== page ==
Distracted Driving A Factor For Teen Car Accidents In Nearly 60 Percent Of Crashes
Distracted Driving Seems To Be Playing A Larger Than Thought Factor In Teen Car Accidents With Nearly 60 Percent Of Crashes Due To Distracted Teenagers
A new study published by the AAA Foundation for Traffic Safety has found that nearly 6 out of 10 moderate to severe traffic crashes involving teen drivers were the result of distracted driving. Distracted driving is caused by other actions at the wheel, such as turning the radio dial, talking on a cell phone, or texting while driving. This new information reveals that distracting driving incidences are much higher than the previously-estimated statistics of only 14 percent based on police reports.
The AAA Foundation for Traffic Safety analyzed nearly 1,700 videos capturing the actions of teen drivers right before a crash. Analysts rarely have access to crash videos, which makes the data found by this study compelling and concerning. AAA examined video data from nearly 7,000 cameras mounted in vehicles that showed the driver and the view out of the vehicle windshield. The videos came from a company called Lytx Inc., which is a company that offers video coaching programs to help drivers improve their driving behavior and reduce collisions. Of the nearly 7,000 videos examined, nearly 1,700 resulted in a hard brake incident or traffic crash.
The AAA Foundation for Traffic Safety found that in 58 percent of crashes, distracted driving was a major contributor. The videos revealed that the most common distractions were taking with other passengers, using a cell phone, looking at messages on a phone, and texting. Other distractions, such as drivers looking at something in the vehicle or looking away from the road were also contributing factors to the crashes. 10 percent of the crashes were caused by drivers looking at something in the vehicle, 9 percent were caused by the driver looking away from the road outside the vehicle, 8 percent of crashes were caused by singing or dancing in the vehicle, 6 percent were caused by personal grooming, and 6 percent were caused by drivers reaching for an object.
Several videos released by the AAA show teen drivers engaging in highly risky behavior while behind the wheel. In one video, a teenage boy tries to navigate a turn on a wet road while talking on his phone. The boy crossed a lane of traffic and ran off the road stopping just before some railroad tracks.
Another video shows a teen driving looking at his cell phone while driving. When he was not looking at the road, the vehicle crossed the opposite lane of traffic, left the road, and hit a mailbox.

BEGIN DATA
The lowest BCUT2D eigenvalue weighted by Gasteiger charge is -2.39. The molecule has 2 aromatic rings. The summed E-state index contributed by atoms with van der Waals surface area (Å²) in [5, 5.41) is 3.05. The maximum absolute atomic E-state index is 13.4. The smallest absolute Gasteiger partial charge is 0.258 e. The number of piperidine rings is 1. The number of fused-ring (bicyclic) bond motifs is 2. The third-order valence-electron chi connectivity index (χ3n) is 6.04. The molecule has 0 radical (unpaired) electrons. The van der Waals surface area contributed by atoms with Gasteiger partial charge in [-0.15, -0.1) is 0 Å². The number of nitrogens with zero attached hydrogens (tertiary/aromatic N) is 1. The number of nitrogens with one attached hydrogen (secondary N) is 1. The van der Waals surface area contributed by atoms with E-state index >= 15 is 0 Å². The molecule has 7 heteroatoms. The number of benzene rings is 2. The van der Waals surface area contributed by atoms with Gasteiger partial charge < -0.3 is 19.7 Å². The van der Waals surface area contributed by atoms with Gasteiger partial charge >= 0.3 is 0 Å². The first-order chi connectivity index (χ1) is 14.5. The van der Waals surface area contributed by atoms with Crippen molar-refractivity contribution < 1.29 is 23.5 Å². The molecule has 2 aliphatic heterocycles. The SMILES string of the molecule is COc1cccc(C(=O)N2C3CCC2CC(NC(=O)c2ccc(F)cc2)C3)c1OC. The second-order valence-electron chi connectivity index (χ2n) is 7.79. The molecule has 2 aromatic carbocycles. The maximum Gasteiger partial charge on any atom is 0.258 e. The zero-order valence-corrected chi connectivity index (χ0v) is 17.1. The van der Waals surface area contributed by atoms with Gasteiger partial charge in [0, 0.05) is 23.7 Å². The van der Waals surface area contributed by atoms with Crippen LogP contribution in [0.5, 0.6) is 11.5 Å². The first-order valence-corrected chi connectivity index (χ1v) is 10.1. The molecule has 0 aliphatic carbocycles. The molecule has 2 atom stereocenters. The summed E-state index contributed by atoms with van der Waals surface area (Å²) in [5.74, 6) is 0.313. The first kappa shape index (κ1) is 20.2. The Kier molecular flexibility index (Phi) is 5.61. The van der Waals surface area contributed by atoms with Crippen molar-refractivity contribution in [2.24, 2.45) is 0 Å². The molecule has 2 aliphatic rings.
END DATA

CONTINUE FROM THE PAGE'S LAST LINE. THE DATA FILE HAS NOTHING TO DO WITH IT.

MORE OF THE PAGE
In a third video, a teen girl narrowly avoided crashing into the back of slowed traffic in front of her. She was distracted by conversation with another teen in the vehicle with her.
Previous distracted driving statistics from the National Highway Traffic Safety Administration estimated that 14 percent of teen vehicle accidents were caused by distracted driving. According to the CEO and President of AAA, these videos show, “indisputable evidence that teen drivers are distracted in a much greater percentage of crashes than we previously realized.” Previous research has shown that teen drivers are more likely to be distracted with others in the car, while older drivers are less likely to be distracted with others in the car.
According to the data analyzed by AAA, teen drivers had their eyes off the road for about 4.1 seconds before any distracted driving-related crash. Teen drivers using a cell phone failed to react in half of all crashes, meaning the teens made no effort to avoid the crash in these cases. AAA and other traffic safety groups recommend that lawmakers continue to place additional restrictions on teen drivers to protect their safety. AAA also recommends parents and caregivers warn teens about the risks of distracted driving. In 2013, teen drivers had the highest crash rate of any age group in the United States. Teen between age 16 and 19 had nearly 1 million accidents. This caused nearly 400,000 injuries and nearly 3,000 deaths nationwide.
Ohio already has strict driving laws for teens. Teens under the age of 17 are not allowed to drive with more than one non-family passenger unless a parent or guardian is present. Teen drivers under age 19 are not allowed to drive between the hours of 1:00 AM and 5:00 AM unless for an emergency, school, or employment. [http://www.bmv.ohio.gov/faq_teen_driving.stm, March 2015]